D-Day Prayer

Franklin D. ROOSEVELT   |   Claude WICKARD

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Item#: 121390 price:$25,000.00

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"FOR JONATHAN DANIELS CHRISTMASTIDE 1944 FROM FRANKLIN D. ROOSEVELT": EXCEEDINGLY RARE LIMITED EDITION OF FDR'S MOVING JUNE 6, 1944 D-DAY PRAYER, ONE OF ONLY 100 COPIES, HIS LAST CHRISTMAS BOOK, INSCRIBED TO HIS FUTURE WHITE HOUSE PRESS SECRETARY

ROOSEVELT, Franklin D. D-Day Prayer by President Franklin D. Roosevelt from the White House. June 6, 1944. Washington: (U.S. Government Printing Office, December, 1944). Slim quarto, original half ivory vellum, dark green morocco spine label, marbled boards, top edge gilt, uncut; pp. [10], original slipcase. $25,000.

Limited edition, number 61 of only 100 copies, President Roosevelt's final Christmas Book, inscribed by FDR for presentation to close friends and family (as in this copy to his administrative assistant and future press secretary): "For Jonathan Daniels Christmastide 1944 From Franklin D. Roosevelt" with his penned "61" on the colophon page. Roosevelt died in office less than four months later. Especially "difficult to obtain today… FDR's Christmas Books are prime collector's items… nearly all of them were distributed exclusively to close friends of the family" (Halter, 194).

On the night of June 6, 1944, as American and Allied troops stormed the beaches at Normandy, President Roosevelt went on the radio "to address the nation for the first time about the Normandy invasion. His speech took the form of a prayer. The date and timing of the Normandy invasion had been top secret. During a national radio broadcast on June 5 about the Allied liberation of Rome, Roosevelt had made no mention of the Normandy operation, already underway at that time. When he spoke to the country on June 6, the President felt the need to explain his earlier silence. Shortly before he went on the air, he added several handwritten lines to the opening of his speech that addressed that point. They read: "Last night, when I spoke to you about the fall of Rome, I knew at that moment that troops of the United States and our allies were crossing the Channel in another and greater operation. It has come to pass with success thus far" (Franklin D. Roosevelt Presidential Library). The June 6, 1944 edition of The Christian Science Monitor reported that President Roosevelt wrote this prayer "in his study during the night as the news of the invasion began to reach the White House." It is estimated, according to Andrew Malcolm, that as many as 100 million people listened to it. "The prayer does not invoke one faith, but the appeal to God is bold and unapologetic. The D-Day Prayer was an extraordinary event in U.S. religious history" (Malcolm). Limited edition, one of only 100 copies issued: "privately printed… and at his own expense." This was the President's final Christmas Book; "FDR Christmas Books are prime collector's items… nearly all of them were distributed exclusively to close friends of the family… difficult to obtain today" (Halter, 193-4). Precedes the 1945 printing of the D-Day Prayer in a monograph with the speech's original title, Let Our Hearts Be Stout. Unpaginated: title page and four pages of text printed in red and black. Without scarce acetate. See Halter T796. This copy is inscribed to Jonathan Daniels, the son of Josephus Daniels who served as Secretary of the Navy during World War I. Roosevelt worked under Josephus Daniels as Assistant Secretary. The two were close friends. Jonathan Daniels flirted with journalism and law, before he settled on a career in government. His father's relationship with Roosevelt allowed for an easy entry into the field. Daniels was initially named Assistant Director of the Office of Civilian Defense and later became one of President Roosevelt's six administrative assistants. Less than one month before his death, Roosevelt named Daniels as Press Secretary. Although Daniels temporarily carried on past Roosevelt's death, his 37-day term in the role remains one of the shortest. Today, he is perhaps best known for the book, The Time Between the Wars, which revealed the affair between Roosevelt and Lucy Mercer Rutherfurd (Eleanor Roosevelt's former social secretary).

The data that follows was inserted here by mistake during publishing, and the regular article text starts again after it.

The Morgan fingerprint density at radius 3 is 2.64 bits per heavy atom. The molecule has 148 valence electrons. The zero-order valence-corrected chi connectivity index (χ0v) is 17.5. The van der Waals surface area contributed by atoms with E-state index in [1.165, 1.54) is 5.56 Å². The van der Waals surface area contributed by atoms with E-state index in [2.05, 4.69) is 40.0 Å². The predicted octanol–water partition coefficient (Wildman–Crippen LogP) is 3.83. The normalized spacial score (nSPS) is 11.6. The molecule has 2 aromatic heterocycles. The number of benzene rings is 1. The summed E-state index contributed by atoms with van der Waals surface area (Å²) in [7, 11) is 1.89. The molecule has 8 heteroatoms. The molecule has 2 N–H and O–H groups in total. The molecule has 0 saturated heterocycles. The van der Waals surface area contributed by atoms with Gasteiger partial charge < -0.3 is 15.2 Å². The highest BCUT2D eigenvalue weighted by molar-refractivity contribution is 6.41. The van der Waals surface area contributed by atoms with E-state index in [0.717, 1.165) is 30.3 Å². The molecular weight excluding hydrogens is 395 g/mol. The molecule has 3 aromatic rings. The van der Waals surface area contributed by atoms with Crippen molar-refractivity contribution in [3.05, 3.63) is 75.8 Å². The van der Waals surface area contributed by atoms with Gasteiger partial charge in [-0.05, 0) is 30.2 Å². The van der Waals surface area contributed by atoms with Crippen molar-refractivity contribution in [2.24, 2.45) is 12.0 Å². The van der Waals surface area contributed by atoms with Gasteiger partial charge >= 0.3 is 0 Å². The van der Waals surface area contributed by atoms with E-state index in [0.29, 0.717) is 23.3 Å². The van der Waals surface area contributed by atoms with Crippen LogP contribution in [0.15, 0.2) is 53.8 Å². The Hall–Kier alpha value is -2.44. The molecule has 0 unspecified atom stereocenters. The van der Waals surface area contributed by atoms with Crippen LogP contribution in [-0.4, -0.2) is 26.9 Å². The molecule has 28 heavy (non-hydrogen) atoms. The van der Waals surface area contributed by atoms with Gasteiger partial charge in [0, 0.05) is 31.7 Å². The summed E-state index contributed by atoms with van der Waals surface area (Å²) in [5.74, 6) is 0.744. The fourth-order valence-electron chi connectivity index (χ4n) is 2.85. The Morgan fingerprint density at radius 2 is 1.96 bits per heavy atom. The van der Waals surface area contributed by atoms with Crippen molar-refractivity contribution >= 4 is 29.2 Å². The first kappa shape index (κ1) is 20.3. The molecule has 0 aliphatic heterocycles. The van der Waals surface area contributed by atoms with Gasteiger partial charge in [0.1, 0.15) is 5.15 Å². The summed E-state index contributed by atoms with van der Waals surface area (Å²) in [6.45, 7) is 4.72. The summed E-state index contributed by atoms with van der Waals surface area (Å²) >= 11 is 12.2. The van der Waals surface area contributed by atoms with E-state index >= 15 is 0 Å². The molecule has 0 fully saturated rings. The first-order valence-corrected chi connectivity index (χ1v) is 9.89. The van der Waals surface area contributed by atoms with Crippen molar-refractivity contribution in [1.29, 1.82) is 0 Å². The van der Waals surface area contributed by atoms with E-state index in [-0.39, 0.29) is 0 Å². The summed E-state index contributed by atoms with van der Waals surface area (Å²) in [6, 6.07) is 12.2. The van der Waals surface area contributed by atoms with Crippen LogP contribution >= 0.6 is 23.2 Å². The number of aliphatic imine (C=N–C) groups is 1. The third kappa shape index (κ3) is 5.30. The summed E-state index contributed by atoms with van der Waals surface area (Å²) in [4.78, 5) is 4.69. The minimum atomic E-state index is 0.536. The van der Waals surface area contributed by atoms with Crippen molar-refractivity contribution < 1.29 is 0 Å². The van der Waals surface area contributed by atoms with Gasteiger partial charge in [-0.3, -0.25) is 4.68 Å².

Book with only faint foxing to spine. Mild rubbing and toning to slipcase extremities. A handsome near-fine copy with interesting provenance.

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